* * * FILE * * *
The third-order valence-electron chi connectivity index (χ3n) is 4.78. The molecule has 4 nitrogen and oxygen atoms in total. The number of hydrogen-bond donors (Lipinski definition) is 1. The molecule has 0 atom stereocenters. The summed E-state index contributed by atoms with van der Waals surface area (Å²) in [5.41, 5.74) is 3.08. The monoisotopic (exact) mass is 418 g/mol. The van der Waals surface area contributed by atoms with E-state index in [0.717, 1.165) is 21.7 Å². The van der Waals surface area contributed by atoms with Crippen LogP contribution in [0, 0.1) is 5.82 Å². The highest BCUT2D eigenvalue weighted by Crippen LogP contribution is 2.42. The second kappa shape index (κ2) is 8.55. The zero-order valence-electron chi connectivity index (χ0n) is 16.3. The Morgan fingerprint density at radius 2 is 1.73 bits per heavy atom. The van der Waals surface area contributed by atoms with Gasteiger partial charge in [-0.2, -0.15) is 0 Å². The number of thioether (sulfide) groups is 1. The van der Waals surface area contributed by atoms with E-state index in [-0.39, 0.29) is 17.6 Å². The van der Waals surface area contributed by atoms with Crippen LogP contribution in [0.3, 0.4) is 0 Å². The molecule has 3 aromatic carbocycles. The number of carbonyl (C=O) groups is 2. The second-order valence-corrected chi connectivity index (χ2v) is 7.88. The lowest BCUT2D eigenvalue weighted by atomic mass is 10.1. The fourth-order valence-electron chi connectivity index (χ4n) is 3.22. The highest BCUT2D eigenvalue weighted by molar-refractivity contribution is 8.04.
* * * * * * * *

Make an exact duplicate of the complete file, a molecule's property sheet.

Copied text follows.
The third-order valence-electron chi connectivity index (χ3n) is 4.78. The molecule has 4 nitrogen and oxygen atoms in total. The number of hydrogen-bond donors (Lipinski definition) is 1. The molecule has 0 atom stereocenters. The summed E-state index contributed by atoms with van der Waals surface area (Å²) in [5.41, 5.74) is 3.08. The monoisotopic (exact) mass is 418 g/mol. The van der Waals surface area contributed by atoms with E-state index in [0.717, 1.165) is 21.7 Å². The van der Waals surface area contributed by atoms with Crippen LogP contribution in [0, 0.1) is 5.82 Å². The highest BCUT2D eigenvalue weighted by Crippen LogP contribution is 2.42. The second kappa shape index (κ2) is 8.55. The zero-order valence-electron chi connectivity index (χ0n) is 16.3. The Morgan fingerprint density at radius 2 is 1.73 bits per heavy atom. The van der Waals surface area contributed by atoms with Gasteiger partial charge in [-0.2, -0.15) is 0 Å². The number of thioether (sulfide) groups is 1. The van der Waals surface area contributed by atoms with E-state index in [-0.39, 0.29) is 17.6 Å². The van der Waals surface area contributed by atoms with Crippen LogP contribution in [0.3, 0.4) is 0 Å². The molecule has 3 aromatic carbocycles. The number of carbonyl (C=O) groups is 2. The second-order valence-corrected chi connectivity index (χ2v) is 7.88. The lowest BCUT2D eigenvalue weighted by atomic mass is 10.1. The fourth-order valence-electron chi connectivity index (χ4n) is 3.22. The highest BCUT2D eigenvalue weighted by molar-refractivity contribution is 8.04.